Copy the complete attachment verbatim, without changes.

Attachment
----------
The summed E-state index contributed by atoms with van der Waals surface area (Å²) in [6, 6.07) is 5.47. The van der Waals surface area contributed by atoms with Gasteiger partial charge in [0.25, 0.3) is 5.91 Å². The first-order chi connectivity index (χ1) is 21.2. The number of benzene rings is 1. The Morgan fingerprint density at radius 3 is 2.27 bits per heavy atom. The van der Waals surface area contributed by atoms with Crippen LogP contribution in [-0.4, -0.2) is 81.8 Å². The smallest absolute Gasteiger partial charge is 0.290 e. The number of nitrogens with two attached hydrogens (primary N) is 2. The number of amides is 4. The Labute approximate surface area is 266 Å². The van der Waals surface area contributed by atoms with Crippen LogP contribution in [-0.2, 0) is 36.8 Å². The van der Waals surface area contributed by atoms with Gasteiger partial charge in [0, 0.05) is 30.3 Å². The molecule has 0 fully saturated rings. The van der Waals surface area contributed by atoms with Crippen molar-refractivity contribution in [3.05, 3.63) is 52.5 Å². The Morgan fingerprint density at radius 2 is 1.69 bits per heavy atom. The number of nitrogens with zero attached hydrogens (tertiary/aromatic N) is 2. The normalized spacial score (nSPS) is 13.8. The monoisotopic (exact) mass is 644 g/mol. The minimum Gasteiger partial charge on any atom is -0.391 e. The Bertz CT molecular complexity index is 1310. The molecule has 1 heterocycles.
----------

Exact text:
The summed E-state index contributed by atoms with van der Waals surface area (Å²) in [6, 6.07) is 5.47. The van der Waals surface area contributed by atoms with Gasteiger partial charge in [0.25, 0.3) is 5.91 Å². The first-order chi connectivity index (χ1) is 21.2. The number of benzene rings is 1. The Morgan fingerprint density at radius 3 is 2.27 bits per heavy atom. The van der Waals surface area contributed by atoms with Crippen LogP contribution in [-0.4, -0.2) is 81.8 Å². The smallest absolute Gasteiger partial charge is 0.290 e. The number of nitrogens with two attached hydrogens (primary N) is 2. The number of amides is 4. The Labute approximate surface area is 266 Å². The van der Waals surface area contributed by atoms with Crippen LogP contribution in [-0.2, 0) is 36.8 Å². The van der Waals surface area contributed by atoms with Gasteiger partial charge in [0, 0.05) is 30.3 Å². The molecule has 0 fully saturated rings. The van der Waals surface area contributed by atoms with Crippen molar-refractivity contribution in [3.05, 3.63) is 52.5 Å². The Morgan fingerprint density at radius 2 is 1.69 bits per heavy atom. The number of nitrogens with zero attached hydrogens (tertiary/aromatic N) is 2. The normalized spacial score (nSPS) is 13.8. The monoisotopic (exact) mass is 644 g/mol. The minimum Gasteiger partial charge on any atom is -0.391 e. The Bertz CT molecular complexity index is 1310. The molecule has 1 heterocycles.